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Localization World Silicon Valley 11 October 2011 A Buyer’s Guide to the Localization Standards Landscape.

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Presentation on theme: "Localization World Silicon Valley 11 October 2011 A Buyer’s Guide to the Localization Standards Landscape."— Presentation transcript:

1 Localization World Silicon Valley 11 October 2011 A Buyer’s Guide to the Localization Standards Landscape

2 Session Agenda Characterizing standards success Interoperability standards XLIFF update On the horizon

3 Experts David Filip, LRC/CNGL Patrick Guillemin, ETSI Arle Lommel, GALAJaap Van Der Meer, TAUS

4 Session goals Entice  Interest in understanding Educate  Awareness of issues and possibilities Encourage  Insight into local applicability Engage  Impact on global business performance

5 We will not... Pass judgment on what standards are good or bad. We suggest a free market approach. Preach about which standards are most important. Pain points vary widely. Argue about approaches Panelists are happy to pick up discussions for those who are interested. Attempt to sort out overlapping initiatives. See “free market approach” above.

6 Characterizing standards success

7 Reasons for failure Too narrow, too obviously political, no value (doesn’t solve a real problem), not sustainable Many boutique efforts reach first flush. But companies move on in marketing focus, and funding gets cut. After initial success, no platform for broader dissemination. Serious efforts want the benefit of interrelated standards liaison (e.g., OASIS/ISO). Standards development requires both technical and marketing work, including education and the right IP approach for the target market. Adoption activities shoehorned into technical committee work.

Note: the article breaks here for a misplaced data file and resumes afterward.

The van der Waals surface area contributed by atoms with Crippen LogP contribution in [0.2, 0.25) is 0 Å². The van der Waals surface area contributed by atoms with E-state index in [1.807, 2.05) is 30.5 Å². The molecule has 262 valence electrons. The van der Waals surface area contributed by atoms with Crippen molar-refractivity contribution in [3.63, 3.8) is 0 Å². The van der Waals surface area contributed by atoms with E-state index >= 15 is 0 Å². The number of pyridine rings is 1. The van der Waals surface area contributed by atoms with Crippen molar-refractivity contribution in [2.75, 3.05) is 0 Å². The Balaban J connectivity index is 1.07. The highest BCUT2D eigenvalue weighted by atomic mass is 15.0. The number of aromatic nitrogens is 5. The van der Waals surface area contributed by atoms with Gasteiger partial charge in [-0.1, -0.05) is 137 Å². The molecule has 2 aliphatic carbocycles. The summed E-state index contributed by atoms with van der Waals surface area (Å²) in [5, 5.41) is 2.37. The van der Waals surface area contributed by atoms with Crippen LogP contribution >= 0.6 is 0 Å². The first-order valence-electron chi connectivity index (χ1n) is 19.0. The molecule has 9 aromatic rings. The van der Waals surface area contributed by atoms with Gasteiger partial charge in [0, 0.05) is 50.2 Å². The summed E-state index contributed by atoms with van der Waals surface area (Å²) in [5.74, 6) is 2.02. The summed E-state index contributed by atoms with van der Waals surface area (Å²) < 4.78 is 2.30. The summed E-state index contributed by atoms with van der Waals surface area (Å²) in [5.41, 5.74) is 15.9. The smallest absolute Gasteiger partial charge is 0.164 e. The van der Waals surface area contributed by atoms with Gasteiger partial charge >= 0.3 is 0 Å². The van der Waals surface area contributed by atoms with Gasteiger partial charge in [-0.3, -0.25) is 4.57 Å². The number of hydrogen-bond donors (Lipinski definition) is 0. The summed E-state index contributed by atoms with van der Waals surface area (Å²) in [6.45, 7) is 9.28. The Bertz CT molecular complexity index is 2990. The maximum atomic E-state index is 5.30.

8 DITA as a model: Success factors for standards adoption Widespread need: move to structured content management without burden Simple in theory, but allows for complexity in application and implementation Formed subcommittees to deal with application-level use cases: agile development (get the basics down, then iterate) Solve a common set of problems, but allow for extensions and specialization Serious, conscious adoption: market education, strong vendor support from the beginning

9 Interoperability standards

10 XLIFF 2.0 Program Charter, Process, & Timeline DF as the liaison officer on behalf of XLIFF TC

11 Terminology XLIFF – XML Localization Interchange File Format OAXAL – Open Architecture for XML Authoring and Localization (Reference Model) (TC) MLW-LT – MultilingualWeb – Language Technology W3C – World Wide Web consortium OASIS – Organization for the Advancement of Structured Information Standards ULI – Unicode Localization Interoperability (TC)

12 OASIS Charter – Clarification or Re-Chartering? Core characteristics and goals of XLIFF standardization. Potential to develop the pivotal standard for Language Technology, Localization and Internationalization. What role should the XLIFF standard play in the overall Language Technology, Localization, and Internationalization standards architecture? The current statement of Purpose may need to be clarified/changed (extended in scope). The current aim is interchange, but the standard can naturally expand to covering storage, legacy content leveraging, annotations and tagging etc. Core vs. Module Criteria for elements being in core or not Criteria for modules being developed Prioritization and timeline for XLIFF 2.0 and XLIFFs 2.x throughout 2011 and 2012 Role of Customers, i.e. Toolmakers and Enterprise Users vs. End Users Membership Section and its funding Funding of Open Source Reference Implementations (Open Toolkit – OKAPI, M4Loc, etc.) Reviewing Toolmakers’ extensions as source of industry wisdom? XLIFF TC policy towards ULI, W3C ITS, ISO TC 37, ETSI ISG LIS Standardization that is needed in Language Technology (LT), Localization (L10n) and Internationalization (I18n). Overall architecture of localization process infrastructure standardization